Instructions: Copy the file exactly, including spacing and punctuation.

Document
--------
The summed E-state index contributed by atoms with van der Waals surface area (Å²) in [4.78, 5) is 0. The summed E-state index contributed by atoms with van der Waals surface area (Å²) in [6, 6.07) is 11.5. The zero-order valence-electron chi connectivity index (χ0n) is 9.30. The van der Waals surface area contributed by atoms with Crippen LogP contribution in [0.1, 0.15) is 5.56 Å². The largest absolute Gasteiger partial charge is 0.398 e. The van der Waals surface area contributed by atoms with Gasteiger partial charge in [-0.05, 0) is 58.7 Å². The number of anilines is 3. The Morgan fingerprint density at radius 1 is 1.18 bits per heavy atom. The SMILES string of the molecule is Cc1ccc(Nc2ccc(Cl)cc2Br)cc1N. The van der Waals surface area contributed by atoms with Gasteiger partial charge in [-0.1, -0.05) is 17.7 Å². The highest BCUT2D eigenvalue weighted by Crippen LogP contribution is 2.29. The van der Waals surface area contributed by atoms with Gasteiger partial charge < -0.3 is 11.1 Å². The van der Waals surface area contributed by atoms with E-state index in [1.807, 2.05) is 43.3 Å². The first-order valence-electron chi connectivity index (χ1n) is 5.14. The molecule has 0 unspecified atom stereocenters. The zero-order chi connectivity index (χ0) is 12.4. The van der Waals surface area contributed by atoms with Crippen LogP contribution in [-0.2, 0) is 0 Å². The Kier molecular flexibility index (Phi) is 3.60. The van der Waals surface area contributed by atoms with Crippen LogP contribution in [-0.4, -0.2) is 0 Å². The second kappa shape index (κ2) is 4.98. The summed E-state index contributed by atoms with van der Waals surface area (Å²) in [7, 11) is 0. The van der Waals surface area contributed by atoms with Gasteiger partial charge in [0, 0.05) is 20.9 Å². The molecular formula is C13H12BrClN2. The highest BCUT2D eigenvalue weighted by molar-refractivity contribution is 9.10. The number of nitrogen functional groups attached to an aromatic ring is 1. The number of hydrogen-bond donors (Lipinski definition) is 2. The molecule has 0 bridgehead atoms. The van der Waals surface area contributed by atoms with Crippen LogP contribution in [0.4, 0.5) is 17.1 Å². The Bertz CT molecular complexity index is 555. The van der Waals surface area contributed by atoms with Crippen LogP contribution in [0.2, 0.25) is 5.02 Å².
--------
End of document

The summed E-state index contributed by atoms with van der Waals surface area (Å²) in [4.78, 5) is 0. The summed E-state index contributed by atoms with van der Waals surface area (Å²) in [6, 6.07) is 11.5. The zero-order valence-electron chi connectivity index (χ0n) is 9.30. The van der Waals surface area contributed by atoms with Crippen LogP contribution in [0.1, 0.15) is 5.56 Å². The largest absolute Gasteiger partial charge is 0.398 e. The van der Waals surface area contributed by atoms with Gasteiger partial charge in [-0.05, 0) is 58.7 Å². The number of anilines is 3. The Morgan fingerprint density at radius 1 is 1.18 bits per heavy atom. The SMILES string of the molecule is Cc1ccc(Nc2ccc(Cl)cc2Br)cc1N. The van der Waals surface area contributed by atoms with Gasteiger partial charge in [-0.1, -0.05) is 17.7 Å². The highest BCUT2D eigenvalue weighted by Crippen LogP contribution is 2.29. The van der Waals surface area contributed by atoms with Gasteiger partial charge < -0.3 is 11.1 Å². The van der Waals surface area contributed by atoms with E-state index in [1.807, 2.05) is 43.3 Å². The first-order valence-electron chi connectivity index (χ1n) is 5.14. The molecule has 0 unspecified atom stereocenters. The zero-order chi connectivity index (χ0) is 12.4. The van der Waals surface area contributed by atoms with Crippen LogP contribution in [-0.2, 0) is 0 Å². The Kier molecular flexibility index (Phi) is 3.60. The van der Waals surface area contributed by atoms with Crippen LogP contribution in [-0.4, -0.2) is 0 Å². The second kappa shape index (κ2) is 4.98. The summed E-state index contributed by atoms with van der Waals surface area (Å²) in [7, 11) is 0. The van der Waals surface area contributed by atoms with Gasteiger partial charge in [0, 0.05) is 20.9 Å². The molecular formula is C13H12BrClN2. The highest BCUT2D eigenvalue weighted by molar-refractivity contribution is 9.10. The number of nitrogen functional groups attached to an aromatic ring is 1. The number of hydrogen-bond donors (Lipinski definition) is 2. The molecule has 0 bridgehead atoms. The van der Waals surface area contributed by atoms with Crippen LogP contribution in [0.4, 0.5) is 17.1 Å². The Bertz CT molecular complexity index is 555. The van der Waals surface area contributed by atoms with Crippen LogP contribution in [0.2, 0.25) is 5.02 Å².